Raising children is hard. I am not close to done. Do you ever reach a place that is done? I had a thought that reaching 18 means we've raised our child. In my life, getting through high school as a homeschooler would feel like a huge accomplishment. But do you ever reach a benchmark that means you are done rearing your child? I still call my mom for advice or a shoulder on which to cry. Which is not a literal shoulder since she's several hundred miles away. My phone gets the tears and she just has to listen and feel rather helpless. Nevertheless, I'm in my thirties and my Mom still has to be, Mom.
I have a vivid image of sitting in my sixth grade class. The room buzzed with excitement because today was a field trip. The actual trip is of no importance in this memory. My Mom was on her way. I can still picture her now, nearly thirty years later. A thin sweater and slacks, probably tired because she rode her bike to work that day. Lovely, and younger than I am now, she breezed into my class. I was so thrilled, proud even, to see my Mom at school that I breathed, "Mommy!"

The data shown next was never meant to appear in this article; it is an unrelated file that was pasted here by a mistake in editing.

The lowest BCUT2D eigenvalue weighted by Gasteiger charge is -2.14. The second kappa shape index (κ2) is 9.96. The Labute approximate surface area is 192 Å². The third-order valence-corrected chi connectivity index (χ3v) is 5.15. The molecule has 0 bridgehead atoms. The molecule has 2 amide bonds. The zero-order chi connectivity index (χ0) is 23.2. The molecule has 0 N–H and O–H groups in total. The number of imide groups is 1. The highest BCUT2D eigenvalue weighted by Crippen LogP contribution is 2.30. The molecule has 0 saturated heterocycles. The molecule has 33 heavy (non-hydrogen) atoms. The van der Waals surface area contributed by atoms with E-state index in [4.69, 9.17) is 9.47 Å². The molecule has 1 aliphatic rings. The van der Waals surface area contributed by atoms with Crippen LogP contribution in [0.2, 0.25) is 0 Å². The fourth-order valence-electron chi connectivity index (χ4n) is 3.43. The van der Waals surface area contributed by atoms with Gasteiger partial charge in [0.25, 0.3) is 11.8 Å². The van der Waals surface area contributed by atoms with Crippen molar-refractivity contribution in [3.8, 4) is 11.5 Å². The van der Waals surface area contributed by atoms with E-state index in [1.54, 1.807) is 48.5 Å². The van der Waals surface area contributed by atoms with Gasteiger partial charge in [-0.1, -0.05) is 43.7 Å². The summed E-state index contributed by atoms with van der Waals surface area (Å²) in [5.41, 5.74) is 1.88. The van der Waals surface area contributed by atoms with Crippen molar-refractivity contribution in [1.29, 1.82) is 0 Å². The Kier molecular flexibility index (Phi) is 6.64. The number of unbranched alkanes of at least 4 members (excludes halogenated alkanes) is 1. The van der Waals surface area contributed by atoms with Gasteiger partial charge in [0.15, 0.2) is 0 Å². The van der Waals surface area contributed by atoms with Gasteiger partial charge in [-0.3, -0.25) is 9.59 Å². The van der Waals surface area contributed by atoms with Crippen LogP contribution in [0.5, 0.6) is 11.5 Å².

Many things are off limits in a busy sixth grade classroom. Calling out "Mommy" causes the awkward silence that every kid dreads. Just a few seconds, but it was there. Pungent and embarrassing.
My stomach still aches with the memory, the comfort of seeing my mother that day. Sometimes now I yearn for that familiar, warm feeling.
I tell Seth that I feel like we are playing house. It doesn't feel like we are mature enough to have our own family. During college, I kept thinking once married, we would have arrived in adulthood. Then it seemed that the birth of our first child would deliver us into the secret world. Five children and fifteen years of marriage later, I still feel like that sixth grader.
I have wondered if our children have the same feelings about us. Then, I recognize it when something sad happens. At three in the morning, when Josiah crawls into bed with us, he curls his big boy body up like he's still a toddler and shares my pillow. I know he feels that familiar comfort. It scares me a little, because, aren't I still just a kid myself?